Tower Reports on African Projects

Tower Resources plc, which has exploration licenses in Uganda and Namibia, on Tuesday released an update on its African projects.

Tower acquired the assets in a merger with Neptune Petroleum Limited that was approved by shareholders early this year. The company reports that it has made good progress with technical evaluation work in both Uganda and Namibia, enhancing the potential of both assets.

In Uganda, a detailed interpretation of gravity-magnetics (G-M) survey data previously recorded across Tower's Block EA5 has been completed, along with a geochemical study to assess basin maturity. The results are very encouraging, indicating sediments up to 3.5 kilometers thick within the graben area of EA5, which should be mature for hydrocarbon generation below a depth of approximately 2,000 meters. Additional G-M data is planned to be acquired during the forthcoming dry season (September to October) to supplement the existing database. However, the results to date have offered sufficient confidence for farmout activities to begin.

Tower’s board believes that conditions for oil generation and entrapment in permeable reservoirs in Block 5 are similar to those in Block 2, where the recently publicized oil discoveries of the Hardman-Tullow oil consortium are located, about 100 miles (160 km) southwest of Tower's Block 5 along the same Ugandan rift trend. Testing of the Waraga-1 discovery well in Block 2 has just been completed, with the well producing at cumulative rates in excess of 12,000 bopd over three intervals.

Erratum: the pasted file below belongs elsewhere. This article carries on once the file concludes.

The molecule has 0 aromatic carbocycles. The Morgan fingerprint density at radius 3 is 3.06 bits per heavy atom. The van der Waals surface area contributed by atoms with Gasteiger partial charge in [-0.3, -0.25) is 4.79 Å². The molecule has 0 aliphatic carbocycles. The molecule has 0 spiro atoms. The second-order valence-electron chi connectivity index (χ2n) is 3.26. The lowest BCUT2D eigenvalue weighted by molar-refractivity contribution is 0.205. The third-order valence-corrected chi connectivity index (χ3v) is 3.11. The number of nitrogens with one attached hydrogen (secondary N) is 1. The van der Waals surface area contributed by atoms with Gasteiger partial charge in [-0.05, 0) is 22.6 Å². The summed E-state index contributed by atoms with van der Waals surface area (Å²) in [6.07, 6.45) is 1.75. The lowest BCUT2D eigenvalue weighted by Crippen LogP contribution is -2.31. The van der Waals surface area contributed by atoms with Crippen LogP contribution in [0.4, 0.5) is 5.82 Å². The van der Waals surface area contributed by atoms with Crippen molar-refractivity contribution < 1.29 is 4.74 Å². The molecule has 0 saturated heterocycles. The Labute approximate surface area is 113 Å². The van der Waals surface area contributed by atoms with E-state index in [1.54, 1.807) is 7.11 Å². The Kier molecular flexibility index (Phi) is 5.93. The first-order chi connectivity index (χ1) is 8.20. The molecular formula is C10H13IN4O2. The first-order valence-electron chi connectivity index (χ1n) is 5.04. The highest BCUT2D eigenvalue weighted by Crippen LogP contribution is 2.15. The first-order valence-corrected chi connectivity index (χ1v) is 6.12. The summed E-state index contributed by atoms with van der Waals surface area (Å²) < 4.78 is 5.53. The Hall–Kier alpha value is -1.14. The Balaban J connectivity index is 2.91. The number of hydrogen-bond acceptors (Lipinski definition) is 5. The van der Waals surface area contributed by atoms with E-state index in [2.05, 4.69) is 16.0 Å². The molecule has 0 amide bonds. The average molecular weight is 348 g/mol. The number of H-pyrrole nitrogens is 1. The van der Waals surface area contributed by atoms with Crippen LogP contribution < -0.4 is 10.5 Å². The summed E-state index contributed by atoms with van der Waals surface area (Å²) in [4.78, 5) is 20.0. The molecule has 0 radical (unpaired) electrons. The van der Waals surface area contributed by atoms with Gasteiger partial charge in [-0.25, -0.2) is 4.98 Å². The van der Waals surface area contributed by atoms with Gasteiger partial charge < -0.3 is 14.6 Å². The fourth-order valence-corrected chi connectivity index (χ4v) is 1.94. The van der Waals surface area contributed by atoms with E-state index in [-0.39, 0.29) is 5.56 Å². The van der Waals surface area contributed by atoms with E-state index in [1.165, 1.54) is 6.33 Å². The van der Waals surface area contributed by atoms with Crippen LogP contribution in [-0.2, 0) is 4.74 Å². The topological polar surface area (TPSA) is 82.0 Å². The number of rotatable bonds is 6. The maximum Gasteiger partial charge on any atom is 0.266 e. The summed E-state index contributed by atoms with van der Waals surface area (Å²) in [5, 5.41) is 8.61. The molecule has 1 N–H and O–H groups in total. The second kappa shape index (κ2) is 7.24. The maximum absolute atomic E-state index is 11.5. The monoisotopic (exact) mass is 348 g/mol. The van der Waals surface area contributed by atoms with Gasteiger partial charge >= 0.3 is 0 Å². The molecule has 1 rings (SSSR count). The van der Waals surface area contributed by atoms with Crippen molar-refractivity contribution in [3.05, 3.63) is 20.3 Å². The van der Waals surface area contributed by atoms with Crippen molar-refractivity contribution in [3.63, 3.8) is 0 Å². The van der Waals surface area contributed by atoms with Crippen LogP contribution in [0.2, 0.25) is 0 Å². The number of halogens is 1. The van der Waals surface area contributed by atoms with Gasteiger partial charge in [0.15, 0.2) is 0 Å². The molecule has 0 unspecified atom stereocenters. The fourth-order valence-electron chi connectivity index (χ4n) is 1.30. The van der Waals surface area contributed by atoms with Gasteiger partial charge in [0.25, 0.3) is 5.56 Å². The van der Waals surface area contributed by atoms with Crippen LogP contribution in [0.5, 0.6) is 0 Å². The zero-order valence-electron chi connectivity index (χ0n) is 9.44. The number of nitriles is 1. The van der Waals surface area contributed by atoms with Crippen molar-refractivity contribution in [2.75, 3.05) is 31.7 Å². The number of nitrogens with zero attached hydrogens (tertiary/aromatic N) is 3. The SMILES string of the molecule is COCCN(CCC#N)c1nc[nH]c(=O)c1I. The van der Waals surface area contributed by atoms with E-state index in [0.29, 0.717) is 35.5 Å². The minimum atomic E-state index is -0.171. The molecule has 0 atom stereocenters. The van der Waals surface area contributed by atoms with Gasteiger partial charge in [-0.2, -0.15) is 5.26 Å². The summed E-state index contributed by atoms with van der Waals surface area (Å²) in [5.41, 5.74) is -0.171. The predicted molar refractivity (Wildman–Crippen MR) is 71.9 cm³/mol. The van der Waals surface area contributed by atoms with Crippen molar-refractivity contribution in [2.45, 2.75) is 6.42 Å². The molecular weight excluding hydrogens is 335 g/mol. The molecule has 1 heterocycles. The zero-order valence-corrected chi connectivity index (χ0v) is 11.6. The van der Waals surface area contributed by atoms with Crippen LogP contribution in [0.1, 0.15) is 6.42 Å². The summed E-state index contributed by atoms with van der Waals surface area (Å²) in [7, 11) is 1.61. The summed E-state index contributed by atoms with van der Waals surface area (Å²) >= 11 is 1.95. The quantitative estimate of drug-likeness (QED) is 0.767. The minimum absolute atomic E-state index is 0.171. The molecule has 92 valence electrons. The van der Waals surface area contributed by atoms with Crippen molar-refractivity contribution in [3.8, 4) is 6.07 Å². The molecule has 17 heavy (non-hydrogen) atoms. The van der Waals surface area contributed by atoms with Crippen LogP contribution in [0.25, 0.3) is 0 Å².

In Namibia, detailed interpretation of almost 10,000 kilometers of purchased 2D seismic data across the license area (Blocks 1910A, 1911 and 2011A) has been completed. A geochemical study to assess source rock maturity and a sea surface oil seeps survey, by satellite imaging, are nearing completion. The seismic interpretation results are most encouraging, identifying numerous leads in several geological settings. Many of the structures identified are of commercial significance, with a few structures capable of containing prospective resources ranging in the order of 1,000 mmb of recoverable oil if hydrocarbons are present. More work is required to assess the exploration risk of the various leads, including detailed seismic reprocessing and analysis to more rigorously investigate the significance of hydrocarbon indicators highlighted by the interpretation to date. Farm-out initiatives will be undertaken once this work is complete.

Further updates will be provided to the market as the farmout campaigns in Uganda and Namibia proceed.